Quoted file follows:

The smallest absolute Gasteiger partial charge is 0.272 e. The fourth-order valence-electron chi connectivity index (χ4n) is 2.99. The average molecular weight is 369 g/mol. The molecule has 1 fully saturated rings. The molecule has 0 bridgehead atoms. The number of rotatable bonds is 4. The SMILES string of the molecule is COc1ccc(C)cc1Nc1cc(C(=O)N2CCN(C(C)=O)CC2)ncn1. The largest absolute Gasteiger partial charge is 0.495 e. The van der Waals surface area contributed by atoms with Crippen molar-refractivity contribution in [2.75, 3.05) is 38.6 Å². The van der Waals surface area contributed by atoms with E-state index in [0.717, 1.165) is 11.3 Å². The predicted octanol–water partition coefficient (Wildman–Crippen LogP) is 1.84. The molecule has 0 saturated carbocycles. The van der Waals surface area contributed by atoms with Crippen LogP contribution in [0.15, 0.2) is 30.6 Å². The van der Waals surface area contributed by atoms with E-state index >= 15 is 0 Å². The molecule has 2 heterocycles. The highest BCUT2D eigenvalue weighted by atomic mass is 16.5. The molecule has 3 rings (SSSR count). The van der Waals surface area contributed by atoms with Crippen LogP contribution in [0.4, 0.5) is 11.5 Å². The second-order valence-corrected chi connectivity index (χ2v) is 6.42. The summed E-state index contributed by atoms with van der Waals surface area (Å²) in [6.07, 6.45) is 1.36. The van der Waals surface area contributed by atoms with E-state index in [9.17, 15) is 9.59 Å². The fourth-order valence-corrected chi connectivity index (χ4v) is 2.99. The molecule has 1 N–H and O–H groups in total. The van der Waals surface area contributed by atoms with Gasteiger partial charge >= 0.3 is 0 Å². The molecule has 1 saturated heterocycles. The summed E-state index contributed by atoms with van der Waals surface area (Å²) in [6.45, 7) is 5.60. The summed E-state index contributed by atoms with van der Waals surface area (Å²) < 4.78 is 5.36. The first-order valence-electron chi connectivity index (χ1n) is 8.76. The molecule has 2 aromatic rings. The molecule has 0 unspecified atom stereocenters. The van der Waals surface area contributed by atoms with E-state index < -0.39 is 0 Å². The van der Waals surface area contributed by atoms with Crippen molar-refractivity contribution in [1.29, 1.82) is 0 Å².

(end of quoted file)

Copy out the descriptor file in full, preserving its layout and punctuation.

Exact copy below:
The smallest absolute Gasteiger partial charge is 0.272 e. The fourth-order valence-electron chi connectivity index (χ4n) is 2.99. The average molecular weight is 369 g/mol. The molecule has 1 fully saturated rings. The molecule has 0 bridgehead atoms. The number of rotatable bonds is 4. The SMILES string of the molecule is COc1ccc(C)cc1Nc1cc(C(=O)N2CCN(C(C)=O)CC2)ncn1. The largest absolute Gasteiger partial charge is 0.495 e. The van der Waals surface area contributed by atoms with Crippen molar-refractivity contribution in [2.75, 3.05) is 38.6 Å². The van der Waals surface area contributed by atoms with E-state index in [0.717, 1.165) is 11.3 Å². The predicted octanol–water partition coefficient (Wildman–Crippen LogP) is 1.84. The molecule has 0 saturated carbocycles. The van der Waals surface area contributed by atoms with Crippen LogP contribution in [0.15, 0.2) is 30.6 Å². The van der Waals surface area contributed by atoms with E-state index >= 15 is 0 Å². The molecule has 2 heterocycles. The highest BCUT2D eigenvalue weighted by atomic mass is 16.5. The molecule has 3 rings (SSSR count). The van der Waals surface area contributed by atoms with Crippen LogP contribution in [0.4, 0.5) is 11.5 Å². The second-order valence-corrected chi connectivity index (χ2v) is 6.42. The summed E-state index contributed by atoms with van der Waals surface area (Å²) in [6.07, 6.45) is 1.36. The van der Waals surface area contributed by atoms with E-state index in [9.17, 15) is 9.59 Å². The fourth-order valence-corrected chi connectivity index (χ4v) is 2.99. The molecule has 1 N–H and O–H groups in total. The van der Waals surface area contributed by atoms with Gasteiger partial charge >= 0.3 is 0 Å². The molecule has 1 saturated heterocycles. The summed E-state index contributed by atoms with van der Waals surface area (Å²) in [6.45, 7) is 5.60. The summed E-state index contributed by atoms with van der Waals surface area (Å²) < 4.78 is 5.36. The first-order valence-electron chi connectivity index (χ1n) is 8.76. The molecule has 2 aromatic rings. The molecule has 0 unspecified atom stereocenters. The van der Waals surface area contributed by atoms with E-state index < -0.39 is 0 Å². The van der Waals surface area contributed by atoms with Crippen molar-refractivity contribution in [1.29, 1.82) is 0 Å².